FOM: Re: "categorical foundations" -- an oxymoron
Michael Thayer
mthayer at ix.netcom.com
Mon Nov 24 18:21:16 EST 1997
Steve recently took Colin to task with the following comment:
>They [Colin's axioms L1-L4]don't do what foundations of
>X are normally expected to do: explain X in terms of basic concepts
>and indicate the essential relationships between X and the rest of
>human knowledge.
...
>
>This entire posting by McLarty is an excellent example of how
>structuralism is anti-foundational, because it disrupts virtually all
>of the essential ties and links between various subjects or branches
>of human knowledge.
Maybe Steve could clarify his complaint in light of his paper "On the
Strength of K¨onig's Duality Theorem
for Countable Bipartite Graphs".
In the abstract Steve explains his result as follows:
Let CKDT be the assertion that, for every countably infinite bipartite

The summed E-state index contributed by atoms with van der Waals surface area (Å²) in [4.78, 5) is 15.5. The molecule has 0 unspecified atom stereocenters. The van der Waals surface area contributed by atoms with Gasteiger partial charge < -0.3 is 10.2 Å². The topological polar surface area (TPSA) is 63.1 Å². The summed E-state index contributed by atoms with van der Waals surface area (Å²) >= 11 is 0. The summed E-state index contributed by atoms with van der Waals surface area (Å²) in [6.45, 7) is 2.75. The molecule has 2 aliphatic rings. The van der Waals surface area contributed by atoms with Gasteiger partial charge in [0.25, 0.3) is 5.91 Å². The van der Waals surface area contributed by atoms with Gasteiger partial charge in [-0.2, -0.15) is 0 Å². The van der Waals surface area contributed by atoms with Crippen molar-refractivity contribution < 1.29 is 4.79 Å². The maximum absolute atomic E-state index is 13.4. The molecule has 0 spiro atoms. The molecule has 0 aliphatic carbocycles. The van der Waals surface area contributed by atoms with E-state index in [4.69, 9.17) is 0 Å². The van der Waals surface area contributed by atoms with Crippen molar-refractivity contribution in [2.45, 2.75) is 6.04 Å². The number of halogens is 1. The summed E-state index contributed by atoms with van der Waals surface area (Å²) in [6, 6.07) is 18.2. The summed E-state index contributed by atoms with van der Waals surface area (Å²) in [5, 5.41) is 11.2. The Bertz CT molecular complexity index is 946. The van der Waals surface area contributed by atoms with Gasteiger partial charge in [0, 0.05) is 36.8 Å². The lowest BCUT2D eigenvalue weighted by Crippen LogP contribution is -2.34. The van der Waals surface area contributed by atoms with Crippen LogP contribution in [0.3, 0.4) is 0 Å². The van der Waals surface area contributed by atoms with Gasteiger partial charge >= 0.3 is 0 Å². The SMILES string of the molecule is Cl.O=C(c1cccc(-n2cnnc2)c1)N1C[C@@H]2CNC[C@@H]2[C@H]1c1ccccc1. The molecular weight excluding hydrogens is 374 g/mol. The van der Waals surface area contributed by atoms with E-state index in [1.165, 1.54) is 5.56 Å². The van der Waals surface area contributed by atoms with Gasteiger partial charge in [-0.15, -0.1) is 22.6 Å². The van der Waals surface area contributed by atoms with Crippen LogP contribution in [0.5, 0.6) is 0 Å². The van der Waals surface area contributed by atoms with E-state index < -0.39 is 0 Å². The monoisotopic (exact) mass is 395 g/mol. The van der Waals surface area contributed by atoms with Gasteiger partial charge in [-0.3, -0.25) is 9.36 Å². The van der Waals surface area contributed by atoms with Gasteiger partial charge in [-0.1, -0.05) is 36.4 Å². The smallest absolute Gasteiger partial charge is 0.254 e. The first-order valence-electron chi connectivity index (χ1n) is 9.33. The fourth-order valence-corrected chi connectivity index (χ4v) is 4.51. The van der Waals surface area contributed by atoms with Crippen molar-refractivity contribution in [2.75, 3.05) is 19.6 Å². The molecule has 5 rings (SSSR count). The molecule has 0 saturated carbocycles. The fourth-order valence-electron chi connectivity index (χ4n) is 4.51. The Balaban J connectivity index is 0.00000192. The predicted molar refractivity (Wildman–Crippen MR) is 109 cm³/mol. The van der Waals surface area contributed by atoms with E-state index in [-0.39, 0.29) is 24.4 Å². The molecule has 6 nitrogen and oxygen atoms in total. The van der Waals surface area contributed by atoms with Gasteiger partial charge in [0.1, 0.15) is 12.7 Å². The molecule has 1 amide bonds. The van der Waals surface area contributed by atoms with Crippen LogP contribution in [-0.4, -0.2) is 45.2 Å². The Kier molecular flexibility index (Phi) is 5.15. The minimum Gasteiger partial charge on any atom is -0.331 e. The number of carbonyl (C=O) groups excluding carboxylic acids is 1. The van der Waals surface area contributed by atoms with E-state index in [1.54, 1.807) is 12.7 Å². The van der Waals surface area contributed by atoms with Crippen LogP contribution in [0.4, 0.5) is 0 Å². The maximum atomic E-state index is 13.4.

graph G, there exist a vertex covering C of G and a matching M in G such
that C consists of exactly one vertex from each edge in M . (This is a theo-
rem of Podewski and Steffens [12].) Let ATR0 be the subsystem of second
order arithmetic with arithmetical transfinite recursion and restricted in-
duction. Let RCA0 be the subsystem of second order arithmetic with
recursive comprehension and restricted induction. We show that CKDT
is provable in ATR0 . Combining this with a result of Aharoni, Magidor
and Shore [2], we see that CKDT is logically equivalent to the axioms of
ATR0 , the equivalence being provable in RCA0 .
In what way do the systems ATR0 and RCA0 (reading 'CKDT' for 'X' in the
following)
"explain X in terms of basic concepts and indicate the essential
relationships between X and the rest of human knowledge."??
I would not suppose that "arithmetical transfinite recursion" was a basic
concept, and the only essential relationships I see here are between CKDT
and various technical issues in set theory.
Is this an unfair question, because this paper was written BEFORE Steve
started to do foundations?
I am not trying to be too confrontational here, but frankly all I see in
Steve's work is a bunch of interesting technical results in set theory and
the implied promise to some day relate these results to basic foundational
issues which would be clearly of general intellectual interest. Possibly a
sketch of Steve's program would make the whole thing clearer.
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